On the other hand, if a momentary off-hook was produced on line 5 to trip the ringing and it is inadequate for charging purposes, relay T is released following the release of relay B and immediately withdraws the test signal potential 14 from lead 8. Accordingly, timer ll ceases further timing toward its limit of slightly less than 0.6 second and thereby precludes the resetting of flip-flop 9. As a result, timer l0 continues timing toward its expiration and then finally operates alarm relay AR to indicate a detection of a fault. In operating, relay AR supplies a ground via its contact AR-l to trunk circuit 1 for holding call connections in a known manner for manual tracing and identification of the called station 4. It is within the purview of my invention to enable operated relay AR to reoperate relay T for sending a reversal over trunk 2 and thereby causing a charge to be made for the call. Operated relay AR also closes its contact AR-Z for both energizing an alarm lamp AL to alert maintenance personnel to the detected fault and activating a fault register FR which accumulates the total number of detected faults. Maintenance personnel may advantageously compare the contents of register FR with the count contents of a call counter CC which counts the total number of calls served by trunk circuit. Counter CC is incremented under control of relay S via its contact 8-2.

It is to be understood that the hereinbefore described arrangements are illustrative of the application of principles of my invention. In light of this teaching, it is apparent that numerous other arrangements may be devised by those skilled in the art without departing from the spirit and scope of my invention.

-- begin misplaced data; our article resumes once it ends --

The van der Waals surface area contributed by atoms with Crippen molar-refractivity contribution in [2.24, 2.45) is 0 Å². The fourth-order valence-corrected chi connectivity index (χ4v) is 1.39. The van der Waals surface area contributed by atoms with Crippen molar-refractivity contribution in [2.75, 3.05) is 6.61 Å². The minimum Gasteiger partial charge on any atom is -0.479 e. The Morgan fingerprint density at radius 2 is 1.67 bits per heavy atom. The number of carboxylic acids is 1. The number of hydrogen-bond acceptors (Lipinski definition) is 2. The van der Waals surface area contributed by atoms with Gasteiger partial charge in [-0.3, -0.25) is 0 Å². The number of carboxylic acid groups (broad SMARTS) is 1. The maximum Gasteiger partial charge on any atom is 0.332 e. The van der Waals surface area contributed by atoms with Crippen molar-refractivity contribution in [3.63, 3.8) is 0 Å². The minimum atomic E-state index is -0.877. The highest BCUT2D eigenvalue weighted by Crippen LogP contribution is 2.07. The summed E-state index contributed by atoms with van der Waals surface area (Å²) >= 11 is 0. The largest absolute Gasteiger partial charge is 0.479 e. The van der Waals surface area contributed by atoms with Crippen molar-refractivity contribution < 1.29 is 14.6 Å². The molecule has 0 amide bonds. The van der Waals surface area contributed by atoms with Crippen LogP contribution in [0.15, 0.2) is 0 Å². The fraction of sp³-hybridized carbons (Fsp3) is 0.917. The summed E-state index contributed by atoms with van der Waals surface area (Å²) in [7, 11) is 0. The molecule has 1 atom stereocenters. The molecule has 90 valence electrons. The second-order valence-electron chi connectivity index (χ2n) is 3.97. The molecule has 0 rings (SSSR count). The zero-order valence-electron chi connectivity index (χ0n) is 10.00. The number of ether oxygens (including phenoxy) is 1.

What is claimed is:

l. A circuit for use on a communication connection to detect an undesired condition which trips called station ringing and interferes with a called station answer signal needed for call charging and comprising means responsive to a receipt of a signal signifying a tripping of called station ringing following a receipt of a call for producing a test signal persistent for a prescribed duration.

means activated by said test signal for generating a timed interval an expiration of which indicates an undesired condition that interferes with a valid called station answer signal, and

means responsive to a receipt of a valid called station answer signal during the persistence of said test signal for deactivating said generating means to arrest a generation of said timed interval prior to said expiration.

2. The invention of claim l wherein said producing means comprises control means activated in response to a receipt of an incoming call and thereafter being deactivated in response to a receipt of a said signal signifying a tripping of called station ringing, and

means cooperating with said control means and being responsive to an activation and deactivation of said control means for providing said test signal persistent for said prescribed duration.

3. The invention of claim 2 wherein said control means includes a first relay activated in response to a receipt of an incoming call and deactivated in response to a receipt ofa signal signifying a tripping of called station ringing on said call and a second relay operated in response to an activation of said first relay and having a slow time release subsequently initiated upon a deactivation of said first relay, and wherein said providing means includes contacts of said first and second relays and being effective during a concurrent deactivation of said first relay and said slow time release of said second relay for providing said test signal persistent for said prescribed duration.

4. The invention of claim 1 wherein said generating means includes a timer operable for initiating said timed interval and progressing toward an expiration of said timed interval, and a bistable switching means responsive to a receipt of said test signal for operating said timer and including means responsive to a receipt of a reset signal for terminating the operation of said timer.